Erin Kelly, USA Today – November 4, 2016
The number of women in Congress is likely to reach record highs after the Nov. 8 election, boosting female lawmakers to more than 20% of the House and Senate for the first time while also reflecting the continued difficulty of achieving equal representation.
Marie O’Reilly, PRI – October 25, 2016
As the election between Hillary Clinton and Donald Trump nears, the prospects have never been greater that the United States could join the 50 other democracies that have been led by a woman. So it’s timely to ask: What might this mean for American gender equality and foreign policy?
David Crary, Associated Press – October 2, 2016
For weeks after the vote, the abuse kept coming: Venomous, sexist phone calls and emails, venting rage at the five women on Seattle’s City Council who outvoted four men to derail a sports arena project. “Disgraceful hag” was one of the milder messages. “Go home and climb in the oven,” one councilor was told. This unfolded not in 1966, during an era when American women mobilized en masse to demand equality, but 50 years later in May of 2016 — two months before the first woman was nominated to lead a major party’s presidential ticket.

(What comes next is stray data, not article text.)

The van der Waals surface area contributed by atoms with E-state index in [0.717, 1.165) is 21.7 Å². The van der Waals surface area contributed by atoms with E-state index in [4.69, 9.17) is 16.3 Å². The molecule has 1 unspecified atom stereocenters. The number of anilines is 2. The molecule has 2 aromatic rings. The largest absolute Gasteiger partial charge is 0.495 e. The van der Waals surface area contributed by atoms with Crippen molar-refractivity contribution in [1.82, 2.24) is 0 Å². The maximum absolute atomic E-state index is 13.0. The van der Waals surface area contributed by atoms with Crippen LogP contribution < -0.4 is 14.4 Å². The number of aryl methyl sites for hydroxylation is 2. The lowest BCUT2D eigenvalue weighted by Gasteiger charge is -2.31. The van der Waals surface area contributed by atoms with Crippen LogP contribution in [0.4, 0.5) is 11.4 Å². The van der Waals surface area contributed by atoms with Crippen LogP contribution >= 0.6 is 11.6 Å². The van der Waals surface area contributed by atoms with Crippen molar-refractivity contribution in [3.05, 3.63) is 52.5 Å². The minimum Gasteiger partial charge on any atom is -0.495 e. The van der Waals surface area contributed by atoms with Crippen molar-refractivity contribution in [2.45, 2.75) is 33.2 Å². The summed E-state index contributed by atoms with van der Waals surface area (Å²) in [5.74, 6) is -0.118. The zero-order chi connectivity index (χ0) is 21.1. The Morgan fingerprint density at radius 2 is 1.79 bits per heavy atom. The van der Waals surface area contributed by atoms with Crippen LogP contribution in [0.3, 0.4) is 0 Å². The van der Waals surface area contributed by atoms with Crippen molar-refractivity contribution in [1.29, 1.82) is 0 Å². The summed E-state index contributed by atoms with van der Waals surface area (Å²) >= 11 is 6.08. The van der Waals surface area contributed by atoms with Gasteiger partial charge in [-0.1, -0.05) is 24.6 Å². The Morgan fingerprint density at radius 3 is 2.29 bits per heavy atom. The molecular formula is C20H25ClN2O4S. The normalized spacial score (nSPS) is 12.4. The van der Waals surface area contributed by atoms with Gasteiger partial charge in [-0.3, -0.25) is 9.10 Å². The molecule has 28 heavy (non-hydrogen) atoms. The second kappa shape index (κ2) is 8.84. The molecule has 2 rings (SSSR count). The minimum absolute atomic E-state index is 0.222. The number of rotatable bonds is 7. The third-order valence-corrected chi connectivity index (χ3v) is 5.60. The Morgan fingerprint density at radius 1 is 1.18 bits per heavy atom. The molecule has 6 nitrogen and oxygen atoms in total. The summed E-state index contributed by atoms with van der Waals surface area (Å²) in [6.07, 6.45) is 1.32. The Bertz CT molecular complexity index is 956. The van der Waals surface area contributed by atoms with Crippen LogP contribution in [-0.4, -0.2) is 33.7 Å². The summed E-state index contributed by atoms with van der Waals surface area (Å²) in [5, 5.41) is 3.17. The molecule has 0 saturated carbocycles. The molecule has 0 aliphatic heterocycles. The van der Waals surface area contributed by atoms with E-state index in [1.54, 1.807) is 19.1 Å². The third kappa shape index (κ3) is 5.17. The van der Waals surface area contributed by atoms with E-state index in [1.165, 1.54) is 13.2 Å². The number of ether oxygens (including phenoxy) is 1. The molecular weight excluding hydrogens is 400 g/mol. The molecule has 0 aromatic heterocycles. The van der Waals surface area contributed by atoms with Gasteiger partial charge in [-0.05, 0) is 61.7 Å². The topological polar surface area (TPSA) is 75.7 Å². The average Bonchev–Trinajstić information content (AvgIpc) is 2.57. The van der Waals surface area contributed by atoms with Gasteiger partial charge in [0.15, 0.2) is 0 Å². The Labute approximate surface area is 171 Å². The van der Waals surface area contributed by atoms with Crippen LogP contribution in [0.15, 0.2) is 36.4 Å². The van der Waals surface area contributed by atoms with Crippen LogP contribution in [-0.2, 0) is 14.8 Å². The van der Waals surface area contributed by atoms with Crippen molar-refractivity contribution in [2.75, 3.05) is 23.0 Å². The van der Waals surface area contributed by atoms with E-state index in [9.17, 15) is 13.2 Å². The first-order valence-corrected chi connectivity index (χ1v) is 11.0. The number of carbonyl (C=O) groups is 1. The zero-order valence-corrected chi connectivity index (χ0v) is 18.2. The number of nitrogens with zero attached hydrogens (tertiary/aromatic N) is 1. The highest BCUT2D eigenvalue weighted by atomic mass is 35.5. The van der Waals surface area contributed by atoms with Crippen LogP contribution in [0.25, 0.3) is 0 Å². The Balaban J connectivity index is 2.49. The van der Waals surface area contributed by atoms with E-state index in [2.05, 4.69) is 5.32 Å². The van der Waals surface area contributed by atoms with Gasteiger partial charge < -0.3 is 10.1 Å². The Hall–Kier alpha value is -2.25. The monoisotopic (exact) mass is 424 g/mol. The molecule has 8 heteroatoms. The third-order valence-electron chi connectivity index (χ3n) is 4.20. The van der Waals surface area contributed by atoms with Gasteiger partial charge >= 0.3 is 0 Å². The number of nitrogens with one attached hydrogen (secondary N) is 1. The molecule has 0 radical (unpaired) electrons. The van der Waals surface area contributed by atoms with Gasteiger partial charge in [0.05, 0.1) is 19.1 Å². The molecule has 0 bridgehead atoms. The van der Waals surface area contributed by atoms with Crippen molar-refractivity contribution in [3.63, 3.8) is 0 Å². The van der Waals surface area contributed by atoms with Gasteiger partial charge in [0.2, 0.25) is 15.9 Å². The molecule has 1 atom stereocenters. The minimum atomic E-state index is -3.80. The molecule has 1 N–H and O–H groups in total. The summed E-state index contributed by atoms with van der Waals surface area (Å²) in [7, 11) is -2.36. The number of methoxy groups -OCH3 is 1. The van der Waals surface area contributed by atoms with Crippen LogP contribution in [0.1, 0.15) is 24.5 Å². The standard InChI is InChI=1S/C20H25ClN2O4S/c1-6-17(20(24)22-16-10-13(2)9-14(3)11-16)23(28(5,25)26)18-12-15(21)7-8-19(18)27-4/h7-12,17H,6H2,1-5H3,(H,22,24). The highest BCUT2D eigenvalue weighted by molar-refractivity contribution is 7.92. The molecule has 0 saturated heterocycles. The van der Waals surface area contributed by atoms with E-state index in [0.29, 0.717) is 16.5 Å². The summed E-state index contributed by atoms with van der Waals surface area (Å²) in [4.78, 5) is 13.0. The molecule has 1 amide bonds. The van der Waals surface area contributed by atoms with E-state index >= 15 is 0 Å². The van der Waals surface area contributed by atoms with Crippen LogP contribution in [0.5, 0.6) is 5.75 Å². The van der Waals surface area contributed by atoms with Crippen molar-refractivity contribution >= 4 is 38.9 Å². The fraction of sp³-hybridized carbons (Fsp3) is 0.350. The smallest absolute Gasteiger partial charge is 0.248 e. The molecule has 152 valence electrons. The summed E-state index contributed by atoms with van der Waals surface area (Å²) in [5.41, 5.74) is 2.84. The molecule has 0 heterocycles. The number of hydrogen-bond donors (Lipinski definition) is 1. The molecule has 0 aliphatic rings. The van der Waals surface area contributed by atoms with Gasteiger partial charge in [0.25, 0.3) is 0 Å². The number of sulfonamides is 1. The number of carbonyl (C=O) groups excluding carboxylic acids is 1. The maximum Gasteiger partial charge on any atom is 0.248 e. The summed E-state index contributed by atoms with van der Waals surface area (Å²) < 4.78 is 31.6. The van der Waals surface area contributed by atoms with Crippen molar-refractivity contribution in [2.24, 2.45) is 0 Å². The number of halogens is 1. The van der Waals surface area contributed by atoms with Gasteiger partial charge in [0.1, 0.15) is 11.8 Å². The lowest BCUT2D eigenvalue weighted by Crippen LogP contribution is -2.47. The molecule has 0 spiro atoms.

Hanna Hartig, John Lapinski, and Stephanie Psyllos, NBC News – August 23, 2016
Hillary Clinton continues to hold a large national lead over Donald Trump, 50 percent to 42 percent, weeks after the Democratic National Convention. Clinton’s 8-point advantage is virtually unchanged from her 9-point lead last week, and she has seen similar margins since the end of July. These results are according to the latest NBC News|SurveyMonkey Weekly Election Tracking Poll among registered voters.
Janell Ross, Washington Post – June 8, 2016
Hillary Clinton began her telling of American history Tuesday night by recounting Seneca Falls, a July 1848 gathering in upstate New York of women and a smattering of men committed to examining and improving the social and legal conditions of women.
Diana Z. O’Brien and Catherine Reyes-Housholder, Washington Post – May 9, 2016
Why would Clinton promise a gender-parity cabinet? And how likely is she to achieve this goal? Cross-national research on women in the executive branch suggests that obtaining parity is difficult but not impossible.